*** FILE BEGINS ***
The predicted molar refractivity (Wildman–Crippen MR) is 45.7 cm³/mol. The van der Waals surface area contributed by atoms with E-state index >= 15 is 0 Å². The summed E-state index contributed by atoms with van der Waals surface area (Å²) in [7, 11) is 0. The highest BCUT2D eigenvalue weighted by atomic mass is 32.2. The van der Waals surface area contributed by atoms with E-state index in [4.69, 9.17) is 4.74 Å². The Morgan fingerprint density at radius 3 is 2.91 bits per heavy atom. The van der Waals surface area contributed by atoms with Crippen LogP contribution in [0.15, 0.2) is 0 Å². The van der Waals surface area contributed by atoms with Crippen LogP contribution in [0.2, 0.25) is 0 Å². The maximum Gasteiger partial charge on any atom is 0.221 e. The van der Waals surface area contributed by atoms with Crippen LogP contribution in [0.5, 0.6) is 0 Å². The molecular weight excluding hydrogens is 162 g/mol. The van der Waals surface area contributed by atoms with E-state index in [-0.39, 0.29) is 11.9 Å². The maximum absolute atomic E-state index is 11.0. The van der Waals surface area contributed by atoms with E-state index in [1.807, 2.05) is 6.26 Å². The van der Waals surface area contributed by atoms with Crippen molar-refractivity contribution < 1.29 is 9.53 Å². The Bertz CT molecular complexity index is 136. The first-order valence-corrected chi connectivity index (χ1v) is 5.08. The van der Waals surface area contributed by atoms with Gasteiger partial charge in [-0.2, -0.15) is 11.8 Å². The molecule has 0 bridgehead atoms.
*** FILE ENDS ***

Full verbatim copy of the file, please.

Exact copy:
The predicted molar refractivity (Wildman–Crippen MR) is 45.7 cm³/mol. The van der Waals surface area contributed by atoms with E-state index >= 15 is 0 Å². The summed E-state index contributed by atoms with van der Waals surface area (Å²) in [7, 11) is 0. The highest BCUT2D eigenvalue weighted by atomic mass is 32.2. The van der Waals surface area contributed by atoms with E-state index in [4.69, 9.17) is 4.74 Å². The Morgan fingerprint density at radius 3 is 2.91 bits per heavy atom. The van der Waals surface area contributed by atoms with Crippen LogP contribution in [0.15, 0.2) is 0 Å². The van der Waals surface area contributed by atoms with Crippen LogP contribution in [0.2, 0.25) is 0 Å². The maximum Gasteiger partial charge on any atom is 0.221 e. The van der Waals surface area contributed by atoms with Crippen LogP contribution in [0.5, 0.6) is 0 Å². The molecular weight excluding hydrogens is 162 g/mol. The van der Waals surface area contributed by atoms with E-state index in [-0.39, 0.29) is 11.9 Å². The maximum absolute atomic E-state index is 11.0. The van der Waals surface area contributed by atoms with E-state index in [1.807, 2.05) is 6.26 Å². The van der Waals surface area contributed by atoms with Crippen molar-refractivity contribution < 1.29 is 9.53 Å². The Bertz CT molecular complexity index is 136. The first-order valence-corrected chi connectivity index (χ1v) is 5.08. The van der Waals surface area contributed by atoms with Gasteiger partial charge in [-0.2, -0.15) is 11.8 Å². The molecule has 0 bridgehead atoms.